For public relations professionals, this is a race against the clock to gain brand loyalty and business from so many customers. When dealing with any sort of communications, time is money. Just because we are asleep in America, doesn’t mean our client in Switzerland isn’t in the midst of a newly developed crisis. As professionals, we need to be ready to handle issues or make phone calls no matter what time of day or night it is. Flexibility is quickly becoming one of the most sought after skills for a public relations person.

5. You can’t be afraid of the future.

This was one of the most helpful things I took away from the conference. Before going to Atlanta, I felt pretty confident in my credentials and knowledge of public relations. Though, I was astounded to find out the number of my fellow students who already had multiple internships and vast experience under their belts. Suddenly, I began to feel like I was hopeless in ever gaining a PR career. Luckily, it only took a few sessions for me to realize that everybody starts somewhere.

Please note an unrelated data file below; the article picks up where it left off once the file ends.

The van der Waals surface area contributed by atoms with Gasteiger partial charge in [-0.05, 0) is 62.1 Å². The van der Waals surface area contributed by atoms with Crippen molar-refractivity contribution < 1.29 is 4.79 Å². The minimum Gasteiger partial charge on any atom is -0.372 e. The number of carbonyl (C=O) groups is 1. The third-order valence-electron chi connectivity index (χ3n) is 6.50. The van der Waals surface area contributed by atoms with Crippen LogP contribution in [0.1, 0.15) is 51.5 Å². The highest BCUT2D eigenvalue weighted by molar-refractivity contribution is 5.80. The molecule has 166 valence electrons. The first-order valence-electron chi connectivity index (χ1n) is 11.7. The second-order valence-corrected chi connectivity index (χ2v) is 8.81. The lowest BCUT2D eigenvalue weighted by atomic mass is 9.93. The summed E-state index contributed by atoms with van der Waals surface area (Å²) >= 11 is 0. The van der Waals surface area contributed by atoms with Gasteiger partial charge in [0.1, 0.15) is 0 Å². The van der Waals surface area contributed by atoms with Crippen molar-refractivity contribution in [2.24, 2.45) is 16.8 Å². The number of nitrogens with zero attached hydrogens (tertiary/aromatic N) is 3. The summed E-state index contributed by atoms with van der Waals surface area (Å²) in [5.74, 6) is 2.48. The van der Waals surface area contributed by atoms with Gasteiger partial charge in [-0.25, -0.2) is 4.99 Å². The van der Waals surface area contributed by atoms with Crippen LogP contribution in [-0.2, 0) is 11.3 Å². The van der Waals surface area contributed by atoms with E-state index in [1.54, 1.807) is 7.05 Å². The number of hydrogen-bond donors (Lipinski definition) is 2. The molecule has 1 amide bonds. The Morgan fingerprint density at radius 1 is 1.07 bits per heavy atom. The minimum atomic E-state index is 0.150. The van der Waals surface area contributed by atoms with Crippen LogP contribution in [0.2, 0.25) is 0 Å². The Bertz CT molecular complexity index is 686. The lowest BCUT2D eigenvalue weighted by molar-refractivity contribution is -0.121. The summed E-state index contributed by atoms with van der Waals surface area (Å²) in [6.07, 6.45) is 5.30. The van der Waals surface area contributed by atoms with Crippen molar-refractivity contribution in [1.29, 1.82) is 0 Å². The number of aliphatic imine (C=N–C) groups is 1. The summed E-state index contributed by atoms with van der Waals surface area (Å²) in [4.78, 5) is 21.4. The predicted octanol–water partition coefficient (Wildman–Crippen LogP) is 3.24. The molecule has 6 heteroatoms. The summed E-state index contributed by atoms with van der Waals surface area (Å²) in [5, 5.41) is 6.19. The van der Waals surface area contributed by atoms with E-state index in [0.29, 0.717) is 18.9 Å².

The best thing we can do is take a risk. Don’t be afraid to walk up to the CEO of a company and introduce yourself, don’t be afraid to ask a professor or business professional to be your mentor, and certainly don’t be afraid to print out business cards and awkwardly force fellow PR students to take them; making connections is the best way to get your foot in the door. 

The most successful of PR professionals were all in our shoes at one time. While snagging our dream jobs may seem so far away now, as we work minimum wage jobs, and spend countless hours doing hypothetical client campaigns for class, we are one step closer each day to achieving our dream PR positions!

Taylor Fleck is a currently a junior at Grand Valley State University studying Advertising and Public Relations, with an emphasis in Public Relations. Taylor is a member of Grand Valley’s PRSSA chapter, as well as an active member of her sorority, Phi Sigma Sigma. She is a writing enthusiast with a passion for all things creative, and ice cream.